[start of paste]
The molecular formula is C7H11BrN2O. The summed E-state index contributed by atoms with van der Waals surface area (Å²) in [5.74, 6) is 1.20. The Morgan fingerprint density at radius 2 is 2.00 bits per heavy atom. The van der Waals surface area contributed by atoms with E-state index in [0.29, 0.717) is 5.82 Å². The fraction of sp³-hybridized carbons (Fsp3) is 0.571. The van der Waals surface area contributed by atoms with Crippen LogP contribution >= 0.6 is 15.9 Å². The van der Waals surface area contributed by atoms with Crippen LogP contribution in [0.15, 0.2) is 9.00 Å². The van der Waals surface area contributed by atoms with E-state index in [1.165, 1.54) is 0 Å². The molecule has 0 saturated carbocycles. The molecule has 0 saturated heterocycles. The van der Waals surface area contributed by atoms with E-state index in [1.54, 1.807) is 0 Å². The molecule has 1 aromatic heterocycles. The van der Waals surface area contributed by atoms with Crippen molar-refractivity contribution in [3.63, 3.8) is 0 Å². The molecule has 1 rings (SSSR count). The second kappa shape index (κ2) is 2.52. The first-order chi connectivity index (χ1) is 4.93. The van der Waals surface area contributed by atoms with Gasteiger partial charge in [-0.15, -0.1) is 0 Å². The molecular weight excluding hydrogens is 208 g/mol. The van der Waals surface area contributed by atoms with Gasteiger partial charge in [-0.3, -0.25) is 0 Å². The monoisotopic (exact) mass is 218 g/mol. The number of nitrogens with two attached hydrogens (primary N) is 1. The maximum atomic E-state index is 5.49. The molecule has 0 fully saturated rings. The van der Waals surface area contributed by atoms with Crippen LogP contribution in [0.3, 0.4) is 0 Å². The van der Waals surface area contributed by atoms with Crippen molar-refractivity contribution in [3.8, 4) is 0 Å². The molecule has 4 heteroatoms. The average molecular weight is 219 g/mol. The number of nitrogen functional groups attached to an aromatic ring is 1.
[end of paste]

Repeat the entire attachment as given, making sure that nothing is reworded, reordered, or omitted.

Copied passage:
The molecular formula is C7H11BrN2O. The summed E-state index contributed by atoms with van der Waals surface area (Å²) in [5.74, 6) is 1.20. The Morgan fingerprint density at radius 2 is 2.00 bits per heavy atom. The van der Waals surface area contributed by atoms with E-state index in [0.29, 0.717) is 5.82 Å². The fraction of sp³-hybridized carbons (Fsp3) is 0.571. The van der Waals surface area contributed by atoms with Crippen LogP contribution >= 0.6 is 15.9 Å². The van der Waals surface area contributed by atoms with Crippen LogP contribution in [0.15, 0.2) is 9.00 Å². The van der Waals surface area contributed by atoms with E-state index in [1.165, 1.54) is 0 Å². The molecule has 0 saturated carbocycles. The molecule has 0 saturated heterocycles. The van der Waals surface area contributed by atoms with E-state index in [1.54, 1.807) is 0 Å². The molecule has 1 aromatic heterocycles. The van der Waals surface area contributed by atoms with Crippen molar-refractivity contribution in [3.63, 3.8) is 0 Å². The molecule has 1 rings (SSSR count). The second kappa shape index (κ2) is 2.52. The first-order chi connectivity index (χ1) is 4.93. The van der Waals surface area contributed by atoms with Gasteiger partial charge in [-0.15, -0.1) is 0 Å². The molecular weight excluding hydrogens is 208 g/mol. The van der Waals surface area contributed by atoms with Gasteiger partial charge in [-0.3, -0.25) is 0 Å². The monoisotopic (exact) mass is 218 g/mol. The number of nitrogens with two attached hydrogens (primary N) is 1. The maximum atomic E-state index is 5.49. The molecule has 0 fully saturated rings. The van der Waals surface area contributed by atoms with Crippen LogP contribution in [0.3, 0.4) is 0 Å². The van der Waals surface area contributed by atoms with Crippen molar-refractivity contribution in [3.8, 4) is 0 Å². The molecule has 4 heteroatoms. The average molecular weight is 219 g/mol. The number of nitrogen functional groups attached to an aromatic ring is 1.